If we are a Christian. We have been dead spiritually. We have been made alive in Jesus. Well, then, can others see it? That is one way in which Jesus would like to express joy in our death and resurrection.

Spring Quarter is Over

The Spring 2021 Quarter ended yesterday on June 23.

Faculty members said that the rough results of the last week’s final exams showed the students’ high academic achievement during the spring quarter. The high academic performance allowed school authorities to know that the online class system implemented last year is now fully established.

The advantage of online classes is that students can access the same content repeatedly anytime, anywhere. Consequently, we could correlate that frequent revision of lessons and lectures boosted academic achievement; students also mentioned this as the most significant advantage of online classes.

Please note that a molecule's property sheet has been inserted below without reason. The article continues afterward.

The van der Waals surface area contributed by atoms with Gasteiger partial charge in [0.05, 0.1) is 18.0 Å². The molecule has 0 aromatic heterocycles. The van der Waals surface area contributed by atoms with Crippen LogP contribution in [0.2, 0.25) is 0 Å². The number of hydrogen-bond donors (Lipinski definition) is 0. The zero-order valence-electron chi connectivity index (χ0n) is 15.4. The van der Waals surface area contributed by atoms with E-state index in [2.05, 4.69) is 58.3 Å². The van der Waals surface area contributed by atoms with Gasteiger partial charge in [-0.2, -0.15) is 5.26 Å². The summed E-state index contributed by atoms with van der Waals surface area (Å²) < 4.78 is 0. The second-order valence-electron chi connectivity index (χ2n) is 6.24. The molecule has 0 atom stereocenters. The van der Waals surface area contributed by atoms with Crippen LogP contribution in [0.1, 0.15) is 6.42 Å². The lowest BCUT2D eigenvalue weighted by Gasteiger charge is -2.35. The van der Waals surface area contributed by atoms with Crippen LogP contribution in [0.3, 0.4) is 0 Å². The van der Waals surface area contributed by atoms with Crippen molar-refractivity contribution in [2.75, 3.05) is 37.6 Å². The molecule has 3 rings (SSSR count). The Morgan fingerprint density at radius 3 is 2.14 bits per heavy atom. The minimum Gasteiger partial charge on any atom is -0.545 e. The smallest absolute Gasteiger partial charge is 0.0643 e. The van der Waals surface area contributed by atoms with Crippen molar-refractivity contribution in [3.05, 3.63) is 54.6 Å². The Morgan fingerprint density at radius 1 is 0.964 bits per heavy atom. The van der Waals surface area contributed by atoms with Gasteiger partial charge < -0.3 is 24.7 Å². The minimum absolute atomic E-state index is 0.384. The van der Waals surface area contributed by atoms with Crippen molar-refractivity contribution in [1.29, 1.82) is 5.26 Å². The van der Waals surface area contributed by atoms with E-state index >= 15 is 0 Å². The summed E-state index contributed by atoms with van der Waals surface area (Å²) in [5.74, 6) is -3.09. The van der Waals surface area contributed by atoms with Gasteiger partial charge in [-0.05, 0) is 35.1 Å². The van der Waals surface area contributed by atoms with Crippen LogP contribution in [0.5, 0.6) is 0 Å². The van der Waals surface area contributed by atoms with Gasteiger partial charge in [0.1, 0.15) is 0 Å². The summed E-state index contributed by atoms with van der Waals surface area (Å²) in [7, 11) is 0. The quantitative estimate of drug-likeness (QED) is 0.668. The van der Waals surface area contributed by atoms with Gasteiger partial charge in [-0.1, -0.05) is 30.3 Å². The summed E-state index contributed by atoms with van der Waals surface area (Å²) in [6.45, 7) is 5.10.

However, there are also some disadvantages. In particular, the less proficient in I.T. a lecturer is, the more time it takes to prepare for the class. From the professor’s point of view, the preparation time increased for each lecture. In the music practice class, all the professors had to get help constantly from the school’s media support department because the specificity of each music class made it challenging to transition without resetting the class layout.

Since we expect on-site classes to begin, possibly, from next year, the school authorities are going through meetings to smoothen these ridges. Therefore, we expect a merge that combines online and offline classes advantages to provide optimal studies.